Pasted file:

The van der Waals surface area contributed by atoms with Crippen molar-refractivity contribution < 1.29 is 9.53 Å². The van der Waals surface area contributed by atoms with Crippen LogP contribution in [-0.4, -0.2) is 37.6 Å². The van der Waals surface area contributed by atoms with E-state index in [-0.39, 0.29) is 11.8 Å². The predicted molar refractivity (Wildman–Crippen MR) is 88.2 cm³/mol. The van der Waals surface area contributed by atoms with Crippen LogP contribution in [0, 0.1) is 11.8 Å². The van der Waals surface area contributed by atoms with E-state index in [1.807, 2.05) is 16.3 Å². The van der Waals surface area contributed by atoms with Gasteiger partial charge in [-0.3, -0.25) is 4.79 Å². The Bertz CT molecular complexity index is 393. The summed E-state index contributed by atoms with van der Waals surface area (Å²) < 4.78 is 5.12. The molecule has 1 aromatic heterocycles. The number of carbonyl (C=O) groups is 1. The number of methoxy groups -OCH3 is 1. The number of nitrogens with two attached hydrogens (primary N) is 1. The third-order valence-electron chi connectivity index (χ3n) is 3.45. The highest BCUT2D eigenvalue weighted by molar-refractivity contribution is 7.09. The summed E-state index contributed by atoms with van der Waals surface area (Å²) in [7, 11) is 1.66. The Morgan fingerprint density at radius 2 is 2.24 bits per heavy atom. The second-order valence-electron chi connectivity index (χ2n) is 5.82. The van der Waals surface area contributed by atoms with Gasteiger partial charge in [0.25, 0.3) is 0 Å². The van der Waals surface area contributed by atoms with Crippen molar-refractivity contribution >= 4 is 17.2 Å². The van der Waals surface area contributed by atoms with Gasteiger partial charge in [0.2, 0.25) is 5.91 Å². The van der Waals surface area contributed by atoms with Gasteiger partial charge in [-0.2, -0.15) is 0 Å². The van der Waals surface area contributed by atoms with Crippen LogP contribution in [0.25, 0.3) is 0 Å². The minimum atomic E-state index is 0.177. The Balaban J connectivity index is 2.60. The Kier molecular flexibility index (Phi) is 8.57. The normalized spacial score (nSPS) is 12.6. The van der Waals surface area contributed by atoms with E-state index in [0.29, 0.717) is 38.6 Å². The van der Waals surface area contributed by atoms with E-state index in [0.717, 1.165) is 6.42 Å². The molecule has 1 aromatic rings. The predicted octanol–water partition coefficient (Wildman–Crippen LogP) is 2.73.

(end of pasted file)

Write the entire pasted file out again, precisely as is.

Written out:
The van der Waals surface area contributed by atoms with Crippen molar-refractivity contribution < 1.29 is 9.53 Å². The van der Waals surface area contributed by atoms with Crippen LogP contribution in [-0.4, -0.2) is 37.6 Å². The van der Waals surface area contributed by atoms with E-state index in [-0.39, 0.29) is 11.8 Å². The predicted molar refractivity (Wildman–Crippen MR) is 88.2 cm³/mol. The van der Waals surface area contributed by atoms with Crippen LogP contribution in [0, 0.1) is 11.8 Å². The van der Waals surface area contributed by atoms with E-state index in [1.807, 2.05) is 16.3 Å². The van der Waals surface area contributed by atoms with Gasteiger partial charge in [-0.3, -0.25) is 4.79 Å². The Bertz CT molecular complexity index is 393. The summed E-state index contributed by atoms with van der Waals surface area (Å²) < 4.78 is 5.12. The molecule has 1 aromatic heterocycles. The number of carbonyl (C=O) groups is 1. The number of methoxy groups -OCH3 is 1. The number of nitrogens with two attached hydrogens (primary N) is 1. The third-order valence-electron chi connectivity index (χ3n) is 3.45. The highest BCUT2D eigenvalue weighted by molar-refractivity contribution is 7.09. The summed E-state index contributed by atoms with van der Waals surface area (Å²) in [7, 11) is 1.66. The Morgan fingerprint density at radius 2 is 2.24 bits per heavy atom. The second-order valence-electron chi connectivity index (χ2n) is 5.82. The van der Waals surface area contributed by atoms with Gasteiger partial charge in [0.25, 0.3) is 0 Å². The van der Waals surface area contributed by atoms with Crippen molar-refractivity contribution >= 4 is 17.2 Å². The van der Waals surface area contributed by atoms with Gasteiger partial charge in [0.2, 0.25) is 5.91 Å². The van der Waals surface area contributed by atoms with Gasteiger partial charge in [-0.2, -0.15) is 0 Å². The van der Waals surface area contributed by atoms with Crippen LogP contribution in [0.25, 0.3) is 0 Å². The minimum atomic E-state index is 0.177. The Balaban J connectivity index is 2.60. The Kier molecular flexibility index (Phi) is 8.57. The normalized spacial score (nSPS) is 12.6. The van der Waals surface area contributed by atoms with E-state index in [0.29, 0.717) is 38.6 Å². The van der Waals surface area contributed by atoms with E-state index in [0.717, 1.165) is 6.42 Å². The molecule has 1 aromatic rings. The predicted octanol–water partition coefficient (Wildman–Crippen LogP) is 2.73.